"Coming to Yenching Academy was one of the best decisions I have made," says 22-year-old Harriet Kariuki, from Kenya. Last September, Kariuki joined the ranks of other outstanding young men and women from 42 countries and regions when she officially became a member of Yenching Academy (YCA), an elite international program at China's most prestigious university, Peking University.
As a young adult living in a small village in Kenya, Kariuki's life took an unexpected turn in 2012, when she obtained a full scholarship to Harvard. After she graduated from Harvard, Kariuki jumped at the opportunity offered by YCA and she joined the program, which was designed to groom cross-cultural leaders.
As she came from "an extremely humble background," Kariuki was deeply grateful, and also determined to use the chance as a steppingstone to realize her goals, which included making a contribution to Kenya's development.
The YCA was established in 2014 as an interdisciplinary master's program with the stated purpose of building bridges between China and the world. Young scholars receive a 12-month adventure in Beijing, followed by a year dedicated to writing a thesis and participating in internships.
"The YCA brings together students who are really interested in China from all over the world," Kariuki explains. "Different students here have different backgrounds and interests, which makes it extremely interesting to debate countless issues. This is an extremely thrilling experience for me."
In many ways, Kariuki, and the handful of African YCA scholars, can be considered pioneers. Of the nearly 220 scholars at YCA, a mere 11 are from the continent of Africa.
The YCA drew its name, and its spirit, from Peking University's first incarnation, Yenching University, which was founded in 1898. During the tumultuous years early in the 20th century, the university attracted the brightest minds in China, and it became a hotbed of political activism. The university has since played a leading role in China's intellectual, cultural and economic development.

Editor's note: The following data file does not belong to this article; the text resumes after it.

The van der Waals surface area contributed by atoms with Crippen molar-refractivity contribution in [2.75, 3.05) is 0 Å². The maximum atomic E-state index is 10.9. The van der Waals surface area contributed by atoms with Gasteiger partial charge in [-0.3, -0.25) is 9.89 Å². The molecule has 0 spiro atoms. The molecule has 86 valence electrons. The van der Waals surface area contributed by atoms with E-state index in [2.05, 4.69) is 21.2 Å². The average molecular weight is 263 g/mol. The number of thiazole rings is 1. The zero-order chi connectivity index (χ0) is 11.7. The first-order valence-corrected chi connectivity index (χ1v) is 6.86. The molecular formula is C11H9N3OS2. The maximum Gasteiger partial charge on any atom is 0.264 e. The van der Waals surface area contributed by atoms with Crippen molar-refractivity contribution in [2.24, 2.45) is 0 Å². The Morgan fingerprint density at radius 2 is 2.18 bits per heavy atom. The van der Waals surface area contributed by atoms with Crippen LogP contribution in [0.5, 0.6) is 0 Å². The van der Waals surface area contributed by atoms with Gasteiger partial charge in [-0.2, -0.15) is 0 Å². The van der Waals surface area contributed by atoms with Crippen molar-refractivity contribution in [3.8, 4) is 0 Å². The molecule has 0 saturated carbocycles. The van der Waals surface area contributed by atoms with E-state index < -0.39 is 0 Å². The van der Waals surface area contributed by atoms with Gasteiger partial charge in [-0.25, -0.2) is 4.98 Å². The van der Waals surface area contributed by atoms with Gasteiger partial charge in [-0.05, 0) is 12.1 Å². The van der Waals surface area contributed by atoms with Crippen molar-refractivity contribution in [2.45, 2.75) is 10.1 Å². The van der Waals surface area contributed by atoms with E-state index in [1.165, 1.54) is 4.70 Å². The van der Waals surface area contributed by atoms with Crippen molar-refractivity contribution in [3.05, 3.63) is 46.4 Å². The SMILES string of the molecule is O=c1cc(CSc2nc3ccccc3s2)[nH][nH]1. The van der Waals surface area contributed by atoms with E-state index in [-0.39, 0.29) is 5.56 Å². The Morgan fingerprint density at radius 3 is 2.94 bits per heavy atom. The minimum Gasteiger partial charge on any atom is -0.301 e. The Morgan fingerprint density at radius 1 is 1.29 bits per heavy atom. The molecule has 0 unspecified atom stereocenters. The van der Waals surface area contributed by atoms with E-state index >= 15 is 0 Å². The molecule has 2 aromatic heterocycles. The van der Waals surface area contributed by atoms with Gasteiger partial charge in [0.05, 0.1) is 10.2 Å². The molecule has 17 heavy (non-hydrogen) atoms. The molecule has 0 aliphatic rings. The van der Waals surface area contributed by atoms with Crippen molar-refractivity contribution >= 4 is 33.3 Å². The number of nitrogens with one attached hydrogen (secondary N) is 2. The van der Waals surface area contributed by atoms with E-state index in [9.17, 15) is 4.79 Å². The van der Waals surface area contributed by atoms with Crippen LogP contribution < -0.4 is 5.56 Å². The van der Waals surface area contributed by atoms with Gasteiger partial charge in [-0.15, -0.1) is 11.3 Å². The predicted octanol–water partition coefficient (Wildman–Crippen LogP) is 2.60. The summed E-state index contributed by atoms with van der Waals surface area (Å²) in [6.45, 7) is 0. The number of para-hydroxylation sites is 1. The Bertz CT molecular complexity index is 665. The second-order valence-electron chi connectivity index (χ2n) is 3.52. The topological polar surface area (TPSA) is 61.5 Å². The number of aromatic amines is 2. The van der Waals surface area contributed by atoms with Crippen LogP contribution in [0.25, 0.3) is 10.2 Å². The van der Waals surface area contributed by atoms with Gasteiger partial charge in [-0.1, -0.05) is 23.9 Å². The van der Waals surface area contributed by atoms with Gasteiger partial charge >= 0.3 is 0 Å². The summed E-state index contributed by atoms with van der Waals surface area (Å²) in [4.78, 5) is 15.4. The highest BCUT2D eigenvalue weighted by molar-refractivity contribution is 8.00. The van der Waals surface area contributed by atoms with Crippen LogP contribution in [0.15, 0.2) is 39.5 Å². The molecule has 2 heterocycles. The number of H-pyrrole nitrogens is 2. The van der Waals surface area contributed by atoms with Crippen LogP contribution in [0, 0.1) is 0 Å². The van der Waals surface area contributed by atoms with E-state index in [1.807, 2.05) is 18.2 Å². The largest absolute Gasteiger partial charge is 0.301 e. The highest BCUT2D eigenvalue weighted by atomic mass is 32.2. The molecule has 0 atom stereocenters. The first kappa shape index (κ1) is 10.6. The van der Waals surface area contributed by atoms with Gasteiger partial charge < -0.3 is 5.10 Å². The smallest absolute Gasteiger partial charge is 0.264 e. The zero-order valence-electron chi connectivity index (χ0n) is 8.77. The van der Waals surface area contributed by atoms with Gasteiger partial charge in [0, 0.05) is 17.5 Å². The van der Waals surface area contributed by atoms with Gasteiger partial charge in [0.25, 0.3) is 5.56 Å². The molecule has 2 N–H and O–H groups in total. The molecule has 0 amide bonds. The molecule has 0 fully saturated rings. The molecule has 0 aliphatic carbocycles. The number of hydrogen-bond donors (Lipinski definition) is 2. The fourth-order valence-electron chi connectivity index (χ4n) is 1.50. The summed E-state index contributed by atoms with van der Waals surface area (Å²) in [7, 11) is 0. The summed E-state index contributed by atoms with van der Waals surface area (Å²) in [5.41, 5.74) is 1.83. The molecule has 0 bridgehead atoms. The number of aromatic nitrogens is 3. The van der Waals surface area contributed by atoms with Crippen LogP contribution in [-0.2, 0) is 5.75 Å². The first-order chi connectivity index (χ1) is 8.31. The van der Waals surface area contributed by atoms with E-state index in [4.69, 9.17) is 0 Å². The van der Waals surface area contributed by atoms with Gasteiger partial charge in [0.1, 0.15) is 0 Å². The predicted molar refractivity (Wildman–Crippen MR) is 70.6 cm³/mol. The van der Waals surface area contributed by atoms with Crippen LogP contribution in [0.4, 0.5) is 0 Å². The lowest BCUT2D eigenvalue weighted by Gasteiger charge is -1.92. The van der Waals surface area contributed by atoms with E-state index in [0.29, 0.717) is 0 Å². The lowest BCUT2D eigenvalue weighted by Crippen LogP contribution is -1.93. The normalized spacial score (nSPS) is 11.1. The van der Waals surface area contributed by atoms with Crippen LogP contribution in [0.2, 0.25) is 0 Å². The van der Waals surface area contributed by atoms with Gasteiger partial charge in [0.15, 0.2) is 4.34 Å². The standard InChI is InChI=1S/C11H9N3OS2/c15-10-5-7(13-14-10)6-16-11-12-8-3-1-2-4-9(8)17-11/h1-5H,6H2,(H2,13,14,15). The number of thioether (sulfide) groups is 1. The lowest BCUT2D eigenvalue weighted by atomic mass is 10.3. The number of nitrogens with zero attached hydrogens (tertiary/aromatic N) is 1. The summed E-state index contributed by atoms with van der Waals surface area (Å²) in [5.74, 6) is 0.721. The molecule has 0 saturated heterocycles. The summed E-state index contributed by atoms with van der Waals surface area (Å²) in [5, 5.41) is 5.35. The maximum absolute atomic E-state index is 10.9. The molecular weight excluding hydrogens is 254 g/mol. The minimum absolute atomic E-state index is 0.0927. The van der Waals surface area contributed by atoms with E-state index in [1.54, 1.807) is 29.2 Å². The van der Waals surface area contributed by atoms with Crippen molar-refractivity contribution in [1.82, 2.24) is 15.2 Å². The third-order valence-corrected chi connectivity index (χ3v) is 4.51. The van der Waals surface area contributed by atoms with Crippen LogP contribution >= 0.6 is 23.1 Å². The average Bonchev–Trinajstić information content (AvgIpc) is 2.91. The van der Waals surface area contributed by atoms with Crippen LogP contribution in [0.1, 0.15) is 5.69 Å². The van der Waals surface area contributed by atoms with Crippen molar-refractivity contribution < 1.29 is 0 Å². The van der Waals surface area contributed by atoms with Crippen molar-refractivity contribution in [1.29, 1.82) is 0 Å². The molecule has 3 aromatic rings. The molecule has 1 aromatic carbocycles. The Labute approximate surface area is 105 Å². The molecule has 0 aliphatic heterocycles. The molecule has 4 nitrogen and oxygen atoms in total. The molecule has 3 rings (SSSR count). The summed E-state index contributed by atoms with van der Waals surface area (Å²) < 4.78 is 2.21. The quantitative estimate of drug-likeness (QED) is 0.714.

The academy's goal is to shape a new generation of leaders, to ensure they have a nuanced understanding of China and its role in the world. Professor He Yafei says YCA wants to groom cross-cultural leaders for our future world. "For this, YCA scholars need to understand the long Chinese history, its DNA; not only what China looks like, what it really is," he explains.
Leaving the Comfort Zone
Moving to a foreign land and trying to make sense of a different culture is challenging, and especially so while also learning a new language and completing a master's program. Some might even suggest it is an overwhelming experience.
Kariuki was already well-versed in the Korean and Japanese cultures before she arrived in Beijing in September 2016. But her past experiences did not make her feel less stress when she moved to China.
"I came to China with zero Chinese-language skills. I could not order food, get a cab, buy stuff or ask for directions. Not being able to communicate was the most challenging part of getting used to life in China. But it pushes you out of your comfort zone," she says.
Technology helps her stay connected with her family and friends as a long-term expat. "I have been away from home for too long now, and I always have moments when I feel homesick. Some of the ways I cope … is through continuous communications with my friends back in Kenya."
Thanks to Whats App, Kariuki can share her thoughts and feelings with her friends back home, and she can stay up to date on what is happening in Kenya. "This group has been the main reason I survived college, and it is still the reason why I am surviving my master's in China," she says.
Kariuki hopes to understand the lessons that can be drawn from China's stunning progress since its reform and opening up in 1978. She also hopes to adapt those lessons to developing countries, such as Kenya.
"Fifty years ago China was invisible to the world," she says. "Today, China is a global leader, and is spearheading this century's international relations, culture and economics."
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